Any flaw that requires physical access to exploit is important to fix but for most situations a yawner. This will only become critical when the phone is lost, stolen, or in the hands of the your local Stasi.
Security researcher Jon Sawyer says a limited backdoor has been found in some Foxconn-manufactured Android phones, allowing attackers to root phones they have in hand. The backdoor is the result if a debugging function left over in Foxconn apps bootloader code which can be exploited by attackers wielding appropriate software …
Indeed. It's a service to have that feature in there. A lot of people want to root their phone for various reasons (most common one I've heard is to get rid of all the shovelware in there). Granted, I've been lucky with Android devices so far in that none of them don't have the duff in there, but several people I know bought cheap Android phones (as well as not so cheap ones- I'm looking at you, Samsung and Lenovo!) that are chock full of those, and the only way to remove them is to root the device and then remove the junk APKs from the system image.
"Concentrate on making the encryption secure"
Actually secure encryption on a mobile device is mostly an illusion. Encryption always requires you to have a secret which is ungessable. However entering a secret is virtually impossible on a touchscreen. Even if you could use a strong passphrase, since your device will be always on, you can often just fish the secret out of RAM.
Storing a secret un a security chip doesn't solve the problem, as there are multiple attacks against chips theese days. Pay-TV companies use the most secure chipcards you can have on a budget, and yet they have in the past regularly broken their competitor systems.
So actually your chances of security are best if you root your device and install some propper Linux OS. Once you have iptables you can enforce actual security by only allowing your device to talk to your server. (big security benefit!) Then use ssh with public key authentication and make the server erase you key regularly so you are forced to rekey.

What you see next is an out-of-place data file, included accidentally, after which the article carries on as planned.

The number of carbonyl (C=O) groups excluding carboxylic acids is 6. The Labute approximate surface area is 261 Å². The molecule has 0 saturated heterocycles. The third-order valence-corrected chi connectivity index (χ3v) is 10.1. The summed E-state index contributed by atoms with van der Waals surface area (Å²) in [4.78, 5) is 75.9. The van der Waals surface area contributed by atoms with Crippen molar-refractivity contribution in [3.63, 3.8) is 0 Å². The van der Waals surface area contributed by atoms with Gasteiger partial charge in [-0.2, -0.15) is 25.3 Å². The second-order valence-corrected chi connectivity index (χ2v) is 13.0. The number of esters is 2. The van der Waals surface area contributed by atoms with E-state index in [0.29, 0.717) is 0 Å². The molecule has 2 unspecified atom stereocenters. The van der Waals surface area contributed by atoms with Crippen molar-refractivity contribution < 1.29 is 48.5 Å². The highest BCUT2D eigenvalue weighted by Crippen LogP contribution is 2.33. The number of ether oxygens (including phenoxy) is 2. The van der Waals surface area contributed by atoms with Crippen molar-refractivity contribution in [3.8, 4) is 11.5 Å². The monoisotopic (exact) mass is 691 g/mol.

Linux? Please, I've been running Linux on my desktop since the turn of the century but I'm not dumb enough to believe that Linux adds some magic invulnerability to security issues. IPtables and SSH do fuck all to help you against an attacker with physical access.
A security chip may not be 100% unbreakable, but if used properly the phone is WAY more secure than it would be if you rooted it and installed Linux. I don't know what pay TV companies you're talking about, but in the US Directv's system hasn't been broken since they were hacked in the early 2000s and revamped their security. And given they have stuff like the NFL Sunday Ticket exclusive, I'm sure many have tried to hack it.
" if used properly the phone is WAY more secure than it would be if you rooted it and installed Linux."
I'm sorry, but unless you root your phone you cannot even prevent your vendor from installing new malware via the update feature, or your browser from exposing its security bugs to the web.
You probably mean "adb" which is the Android debugging utility which runs on PCs.
Yes, I've noticed several phones that let you ask for a root shell from adb, and production phones aren't supposed to do that. It's even documented:
"adb root - restarts the adbd daemon with root permissions"
You're SUPPOSED to get "adbd cannot run as root in production builds" however.
"As we talked of salty meat and Turkish Bob, I began to sweat and dribble, the shop became a giddy plughole of plastic, price cards and a father and child asking if I had finished with the lap top, I opened my mouth to answer but words don’t really form in a boiling geyser of pork..."
I suspect I'm not alone in being reminded of this.
If they aren't able to reliably remove debugging, how abysmal is the rest of the code?
Every proper bit of source code I've seen has all the debugging functions in an #ifdef block right at the top that contains all debug definitions. The Linux Kernel does it, MySQL does it, KDE does it, even Windows does it, so if software of that scale can do it, why the hell isn't FoxConn doing it?
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